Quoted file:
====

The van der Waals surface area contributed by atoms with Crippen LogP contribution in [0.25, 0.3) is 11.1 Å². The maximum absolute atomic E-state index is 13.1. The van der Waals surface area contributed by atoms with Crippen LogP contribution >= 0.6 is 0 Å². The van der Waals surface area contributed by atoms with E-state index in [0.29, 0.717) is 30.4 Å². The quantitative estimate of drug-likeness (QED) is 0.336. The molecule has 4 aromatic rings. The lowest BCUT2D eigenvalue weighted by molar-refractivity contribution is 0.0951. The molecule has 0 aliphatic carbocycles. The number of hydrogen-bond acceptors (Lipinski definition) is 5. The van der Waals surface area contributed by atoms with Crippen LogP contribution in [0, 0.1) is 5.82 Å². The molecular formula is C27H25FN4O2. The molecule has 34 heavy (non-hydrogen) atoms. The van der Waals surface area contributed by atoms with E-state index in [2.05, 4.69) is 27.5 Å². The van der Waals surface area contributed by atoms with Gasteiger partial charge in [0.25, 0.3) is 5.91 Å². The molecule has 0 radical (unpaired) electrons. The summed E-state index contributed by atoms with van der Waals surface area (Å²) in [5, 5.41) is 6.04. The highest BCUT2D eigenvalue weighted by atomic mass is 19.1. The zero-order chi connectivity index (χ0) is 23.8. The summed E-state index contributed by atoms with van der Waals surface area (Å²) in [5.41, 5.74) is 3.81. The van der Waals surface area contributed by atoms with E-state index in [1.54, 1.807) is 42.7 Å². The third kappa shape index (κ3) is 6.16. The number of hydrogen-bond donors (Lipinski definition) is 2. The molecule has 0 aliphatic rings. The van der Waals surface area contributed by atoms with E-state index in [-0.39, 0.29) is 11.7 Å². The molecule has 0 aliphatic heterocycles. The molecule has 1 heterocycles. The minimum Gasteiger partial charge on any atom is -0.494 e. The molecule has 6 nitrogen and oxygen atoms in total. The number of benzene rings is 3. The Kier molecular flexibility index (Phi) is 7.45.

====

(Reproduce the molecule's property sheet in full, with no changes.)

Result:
The van der Waals surface area contributed by atoms with Crippen LogP contribution in [0.25, 0.3) is 11.1 Å². The maximum absolute atomic E-state index is 13.1. The van der Waals surface area contributed by atoms with Crippen LogP contribution >= 0.6 is 0 Å². The van der Waals surface area contributed by atoms with E-state index in [0.29, 0.717) is 30.4 Å². The quantitative estimate of drug-likeness (QED) is 0.336. The molecule has 4 aromatic rings. The lowest BCUT2D eigenvalue weighted by molar-refractivity contribution is 0.0951. The molecule has 0 aliphatic carbocycles. The number of hydrogen-bond acceptors (Lipinski definition) is 5. The van der Waals surface area contributed by atoms with Crippen LogP contribution in [0, 0.1) is 5.82 Å². The molecular formula is C27H25FN4O2. The molecule has 34 heavy (non-hydrogen) atoms. The van der Waals surface area contributed by atoms with E-state index in [2.05, 4.69) is 27.5 Å². The van der Waals surface area contributed by atoms with Gasteiger partial charge in [0.25, 0.3) is 5.91 Å². The molecule has 0 radical (unpaired) electrons. The summed E-state index contributed by atoms with van der Waals surface area (Å²) in [5, 5.41) is 6.04. The highest BCUT2D eigenvalue weighted by atomic mass is 19.1. The zero-order chi connectivity index (χ0) is 23.8. The summed E-state index contributed by atoms with van der Waals surface area (Å²) in [5.41, 5.74) is 3.81. The van der Waals surface area contributed by atoms with E-state index in [1.54, 1.807) is 42.7 Å². The third kappa shape index (κ3) is 6.16. The number of hydrogen-bond donors (Lipinski definition) is 2. The molecule has 0 aliphatic rings. The van der Waals surface area contributed by atoms with E-state index in [-0.39, 0.29) is 11.7 Å². The molecule has 0 aliphatic heterocycles. The molecule has 1 heterocycles. The minimum Gasteiger partial charge on any atom is -0.494 e. The molecule has 6 nitrogen and oxygen atoms in total. The number of benzene rings is 3. The Kier molecular flexibility index (Phi) is 7.45.